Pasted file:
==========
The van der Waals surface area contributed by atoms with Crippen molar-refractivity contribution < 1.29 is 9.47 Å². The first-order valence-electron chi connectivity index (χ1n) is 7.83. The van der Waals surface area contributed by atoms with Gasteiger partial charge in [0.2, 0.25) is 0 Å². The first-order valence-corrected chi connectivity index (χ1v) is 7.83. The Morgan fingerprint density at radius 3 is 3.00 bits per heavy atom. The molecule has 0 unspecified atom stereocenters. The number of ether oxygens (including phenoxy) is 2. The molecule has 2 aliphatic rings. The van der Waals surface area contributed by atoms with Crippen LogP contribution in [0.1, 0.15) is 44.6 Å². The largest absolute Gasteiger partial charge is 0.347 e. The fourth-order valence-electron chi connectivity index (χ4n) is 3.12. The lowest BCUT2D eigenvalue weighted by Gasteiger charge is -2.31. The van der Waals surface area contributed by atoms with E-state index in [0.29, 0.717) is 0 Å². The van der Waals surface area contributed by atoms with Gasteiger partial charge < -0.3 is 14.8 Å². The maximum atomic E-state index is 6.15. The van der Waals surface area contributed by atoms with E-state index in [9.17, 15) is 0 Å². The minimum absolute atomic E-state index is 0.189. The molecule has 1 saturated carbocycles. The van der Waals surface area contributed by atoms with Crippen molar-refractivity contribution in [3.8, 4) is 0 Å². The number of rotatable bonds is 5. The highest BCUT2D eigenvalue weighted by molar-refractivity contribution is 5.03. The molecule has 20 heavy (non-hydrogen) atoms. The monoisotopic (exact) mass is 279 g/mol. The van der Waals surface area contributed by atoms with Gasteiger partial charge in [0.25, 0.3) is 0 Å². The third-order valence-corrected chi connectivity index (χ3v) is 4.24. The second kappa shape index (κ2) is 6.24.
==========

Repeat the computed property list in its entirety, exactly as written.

The van der Waals surface area contributed by atoms with Crippen molar-refractivity contribution < 1.29 is 9.47 Å². The first-order valence-electron chi connectivity index (χ1n) is 7.83. The van der Waals surface area contributed by atoms with Gasteiger partial charge in [0.2, 0.25) is 0 Å². The first-order valence-corrected chi connectivity index (χ1v) is 7.83. The Morgan fingerprint density at radius 3 is 3.00 bits per heavy atom. The molecule has 0 unspecified atom stereocenters. The number of ether oxygens (including phenoxy) is 2. The molecule has 2 aliphatic rings. The van der Waals surface area contributed by atoms with Crippen LogP contribution in [0.1, 0.15) is 44.6 Å². The largest absolute Gasteiger partial charge is 0.347 e. The fourth-order valence-electron chi connectivity index (χ4n) is 3.12. The lowest BCUT2D eigenvalue weighted by Gasteiger charge is -2.31. The van der Waals surface area contributed by atoms with E-state index in [0.29, 0.717) is 0 Å². The van der Waals surface area contributed by atoms with Gasteiger partial charge < -0.3 is 14.8 Å². The maximum atomic E-state index is 6.15. The van der Waals surface area contributed by atoms with E-state index in [9.17, 15) is 0 Å². The minimum absolute atomic E-state index is 0.189. The molecule has 1 saturated carbocycles. The van der Waals surface area contributed by atoms with Crippen molar-refractivity contribution in [3.8, 4) is 0 Å². The number of rotatable bonds is 5. The highest BCUT2D eigenvalue weighted by molar-refractivity contribution is 5.03. The molecule has 20 heavy (non-hydrogen) atoms. The monoisotopic (exact) mass is 279 g/mol. The van der Waals surface area contributed by atoms with Gasteiger partial charge in [0.25, 0.3) is 0 Å². The third-order valence-corrected chi connectivity index (χ3v) is 4.24. The second kappa shape index (κ2) is 6.24.